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Concentrated poverty


  • Aliprantis, Dionissi
  • Zenker, Mary


Although the U.S. poverty rate was the same in 2000 as it was in 1970, the geographic distribution of the poor has become more concentrated. A higher concentration of poor in poor neighborhoods is a concern because it may mean the poor are exposed to fewer opportunities that affect their outcomes in life, like employment and income. We show where and how poverty has become more concentrated in the United States, and who is most likely to be affected.

Suggested Citation

  • Aliprantis, Dionissi & Zenker, Mary, 2011. "Concentrated poverty," Economic Commentary, Federal Reserve Bank of Cleveland, issue Dec.
  • Handle: RePEc:fip:fedcec:y:2011:i:dec21:n:2011-26

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    References listed on IDEAS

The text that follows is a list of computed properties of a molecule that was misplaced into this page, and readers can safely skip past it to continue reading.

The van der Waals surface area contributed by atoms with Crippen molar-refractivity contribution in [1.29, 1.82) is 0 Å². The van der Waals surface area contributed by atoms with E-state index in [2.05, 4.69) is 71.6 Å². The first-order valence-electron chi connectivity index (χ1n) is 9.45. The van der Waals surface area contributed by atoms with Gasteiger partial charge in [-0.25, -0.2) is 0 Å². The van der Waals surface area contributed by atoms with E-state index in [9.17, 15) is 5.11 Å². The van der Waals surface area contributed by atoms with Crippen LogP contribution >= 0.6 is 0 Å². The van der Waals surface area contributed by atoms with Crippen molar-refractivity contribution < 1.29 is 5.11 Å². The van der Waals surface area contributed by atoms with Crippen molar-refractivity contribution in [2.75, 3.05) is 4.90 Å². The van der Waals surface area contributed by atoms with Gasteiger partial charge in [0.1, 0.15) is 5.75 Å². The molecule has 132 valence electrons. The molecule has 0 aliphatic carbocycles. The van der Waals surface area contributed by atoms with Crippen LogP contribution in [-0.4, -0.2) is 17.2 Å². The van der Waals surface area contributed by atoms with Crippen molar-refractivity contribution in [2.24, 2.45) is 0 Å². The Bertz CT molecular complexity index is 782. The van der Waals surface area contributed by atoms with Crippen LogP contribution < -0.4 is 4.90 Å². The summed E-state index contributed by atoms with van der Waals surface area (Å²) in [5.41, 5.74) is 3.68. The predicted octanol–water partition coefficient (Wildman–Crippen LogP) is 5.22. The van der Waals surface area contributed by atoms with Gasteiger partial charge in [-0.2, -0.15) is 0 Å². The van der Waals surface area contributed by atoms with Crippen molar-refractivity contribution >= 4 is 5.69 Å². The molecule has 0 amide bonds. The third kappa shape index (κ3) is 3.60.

1. DeYoung, Robert & Frame, W. Scott & Glennon, Dennis & McMillen, Daniel P. & Nigro, Peter, 2008. "Commercial lending distance and historically underserved areas," Journal of Economics and Business, Elsevier, vol. 60(1-2), pages 149-164.
    2. O. Emre Ergungor & Stephanie Moulton, 2011. "Beyond the transaction: depository institutions and reduced mortgage default for low-income homebuyers," Working Paper 1115, Federal Reserve Bank of Cleveland.
    3. Ozgur Emre Ergungor, 2010. "Bank Branch Presence and Access to Credit in Low- to Moderate-Income Neighborhoods," Journal of Money, Credit and Banking, Blackwell Publishing, vol. 42(7), pages 1321-1349, October.
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    Cited by:

    1. Dionissi Aliprantis, 2011. "Assessing the evidence on neighborhood effects from moving to opportunity," Working Paper 1101, Federal Reserve Bank of Cleveland.


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